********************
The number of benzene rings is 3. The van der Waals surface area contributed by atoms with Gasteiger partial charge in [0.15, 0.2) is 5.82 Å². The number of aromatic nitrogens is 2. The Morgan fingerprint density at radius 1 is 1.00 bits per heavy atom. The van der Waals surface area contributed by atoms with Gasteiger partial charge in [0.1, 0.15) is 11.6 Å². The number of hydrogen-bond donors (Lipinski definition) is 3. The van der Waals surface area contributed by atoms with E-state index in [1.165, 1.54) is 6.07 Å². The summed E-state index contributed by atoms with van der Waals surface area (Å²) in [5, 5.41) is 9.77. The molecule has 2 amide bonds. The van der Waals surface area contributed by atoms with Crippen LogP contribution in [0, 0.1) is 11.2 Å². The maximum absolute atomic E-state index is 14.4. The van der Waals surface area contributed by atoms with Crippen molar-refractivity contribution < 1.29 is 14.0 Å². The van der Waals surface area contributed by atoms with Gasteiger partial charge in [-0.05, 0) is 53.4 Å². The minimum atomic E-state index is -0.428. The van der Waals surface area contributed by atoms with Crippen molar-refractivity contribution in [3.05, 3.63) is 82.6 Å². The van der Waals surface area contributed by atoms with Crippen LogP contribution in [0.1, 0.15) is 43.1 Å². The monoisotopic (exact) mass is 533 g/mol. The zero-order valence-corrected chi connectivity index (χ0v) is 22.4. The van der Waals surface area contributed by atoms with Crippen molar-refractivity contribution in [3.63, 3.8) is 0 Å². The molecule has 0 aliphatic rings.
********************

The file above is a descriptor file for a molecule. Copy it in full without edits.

The number of benzene rings is 3. The van der Waals surface area contributed by atoms with Gasteiger partial charge in [0.15, 0.2) is 5.82 Å². The number of aromatic nitrogens is 2. The Morgan fingerprint density at radius 1 is 1.00 bits per heavy atom. The van der Waals surface area contributed by atoms with Gasteiger partial charge in [0.1, 0.15) is 11.6 Å². The number of hydrogen-bond donors (Lipinski definition) is 3. The van der Waals surface area contributed by atoms with E-state index in [1.165, 1.54) is 6.07 Å². The summed E-state index contributed by atoms with van der Waals surface area (Å²) in [5, 5.41) is 9.77. The molecule has 2 amide bonds. The van der Waals surface area contributed by atoms with Crippen LogP contribution in [0, 0.1) is 11.2 Å². The maximum absolute atomic E-state index is 14.4. The van der Waals surface area contributed by atoms with Crippen molar-refractivity contribution < 1.29 is 14.0 Å². The van der Waals surface area contributed by atoms with Gasteiger partial charge in [-0.05, 0) is 53.4 Å². The minimum atomic E-state index is -0.428. The van der Waals surface area contributed by atoms with Crippen molar-refractivity contribution in [3.05, 3.63) is 82.6 Å². The van der Waals surface area contributed by atoms with Crippen LogP contribution in [0.1, 0.15) is 43.1 Å². The monoisotopic (exact) mass is 533 g/mol. The zero-order valence-corrected chi connectivity index (χ0v) is 22.4. The van der Waals surface area contributed by atoms with Crippen molar-refractivity contribution in [3.63, 3.8) is 0 Å². The molecule has 0 aliphatic rings.